Rory tossed Bilbo a wash cloth, and he set to work removing the last bits of blood from Frodo’s face and neck. Rory scooted close and Bilbo repeated the process, then Wili was leaning in and Bilbo slapped him with the cloth. ‘What, am I the nursemaid, here?’
‘You’re the oldest,’ Gorbulas said reasonably. Bilbo grumbled, but scrubbed them all. Rory cleaned him up. Afterwards, they sat and enjoyed the warmth of the water. By the time the water cooled, all were yawning. Bilbo looked around for Sara. Mac was in the opposite tub with Seredic, Bard, Fred, and Odovacar, but Sara was nowhere to be seen. They all clambered out of the cooling tub, heading for dry robes and soft beds. Bilbo walked behind Frodo as they went to retrieve their robes and took note of every mark on his boy’s back. There were more than a few stares at the bruises. And more than a few hard looks at Bilbo afterwards. He ignored them.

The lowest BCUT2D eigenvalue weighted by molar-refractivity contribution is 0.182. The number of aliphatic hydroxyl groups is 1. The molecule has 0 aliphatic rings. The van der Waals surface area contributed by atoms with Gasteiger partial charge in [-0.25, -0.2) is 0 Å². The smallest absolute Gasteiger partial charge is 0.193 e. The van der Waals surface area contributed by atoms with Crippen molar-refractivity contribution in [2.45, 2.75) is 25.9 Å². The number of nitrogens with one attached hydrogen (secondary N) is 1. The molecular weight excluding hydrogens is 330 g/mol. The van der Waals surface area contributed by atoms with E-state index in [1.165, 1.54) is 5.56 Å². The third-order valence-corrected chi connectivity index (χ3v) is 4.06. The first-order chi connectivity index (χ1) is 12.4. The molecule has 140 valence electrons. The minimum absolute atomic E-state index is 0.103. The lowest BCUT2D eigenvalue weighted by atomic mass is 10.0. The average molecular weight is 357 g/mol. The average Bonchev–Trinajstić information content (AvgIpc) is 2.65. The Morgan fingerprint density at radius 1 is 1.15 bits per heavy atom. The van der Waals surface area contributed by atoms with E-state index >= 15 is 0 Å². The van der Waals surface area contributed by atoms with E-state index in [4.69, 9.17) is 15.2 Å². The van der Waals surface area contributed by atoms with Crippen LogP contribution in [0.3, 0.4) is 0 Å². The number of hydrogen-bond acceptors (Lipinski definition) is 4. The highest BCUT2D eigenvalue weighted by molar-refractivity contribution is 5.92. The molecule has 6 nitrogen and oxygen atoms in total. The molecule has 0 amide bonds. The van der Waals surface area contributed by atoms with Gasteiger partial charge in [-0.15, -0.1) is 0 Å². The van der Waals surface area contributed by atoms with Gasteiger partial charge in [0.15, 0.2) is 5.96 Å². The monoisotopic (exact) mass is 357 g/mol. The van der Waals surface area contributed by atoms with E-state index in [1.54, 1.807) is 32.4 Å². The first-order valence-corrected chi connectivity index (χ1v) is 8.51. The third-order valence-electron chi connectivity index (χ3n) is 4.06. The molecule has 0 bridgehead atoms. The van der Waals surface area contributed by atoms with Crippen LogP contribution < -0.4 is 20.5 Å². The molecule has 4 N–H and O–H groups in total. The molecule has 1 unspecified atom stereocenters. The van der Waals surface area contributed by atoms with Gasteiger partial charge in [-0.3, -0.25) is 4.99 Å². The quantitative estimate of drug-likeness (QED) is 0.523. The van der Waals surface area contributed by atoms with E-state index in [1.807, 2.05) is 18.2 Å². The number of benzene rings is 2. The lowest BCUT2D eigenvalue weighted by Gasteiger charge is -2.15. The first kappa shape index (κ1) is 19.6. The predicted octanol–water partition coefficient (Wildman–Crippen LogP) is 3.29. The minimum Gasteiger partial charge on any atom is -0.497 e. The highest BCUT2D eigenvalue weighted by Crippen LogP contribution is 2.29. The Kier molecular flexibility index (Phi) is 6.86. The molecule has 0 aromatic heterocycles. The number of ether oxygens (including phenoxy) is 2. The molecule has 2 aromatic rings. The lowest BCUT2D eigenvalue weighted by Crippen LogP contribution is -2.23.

They arrived back at their room, and Bilbo lit two candles to augment the lamp near the door. He walked to the wardrobe and pulled out Frodo’s nightshirt, holding his hand out for the boy’s robe. When Frodo handed it over, Bilbo crossed his arms and leaned against the wardrobe. Frodo held out his hand, then pulled his hand back when Bilbo did not hand over the garment. The boy crossed his arms over his chest and tried to look unconcerned.
‘I want the truth, Wilwarin.’ Frodo stared back. ‘Who beat you up? And do not say Bargo or those other two. I spoke with Mac, and he said they had not done you any damage.’
‘After the other fight.’ Bilbo waited for more information. None was forthcoming. Frodo held his hand out again and Bilbo tossed him the nightshirt. Frodo slipped it on.
‘Why did it happen?’
‘Because you told Gammer.’
‘And you told Rory. Sara would have been confronted by one or the other of them eventually. Do you really think Rory and Gilda do not speak together of Hall matters?’ Bilbo did not care to argue the point that he had not spoken to Gilda. That could wait for another time, when Gilda was present to confirm his account. ‘When after the other fight?’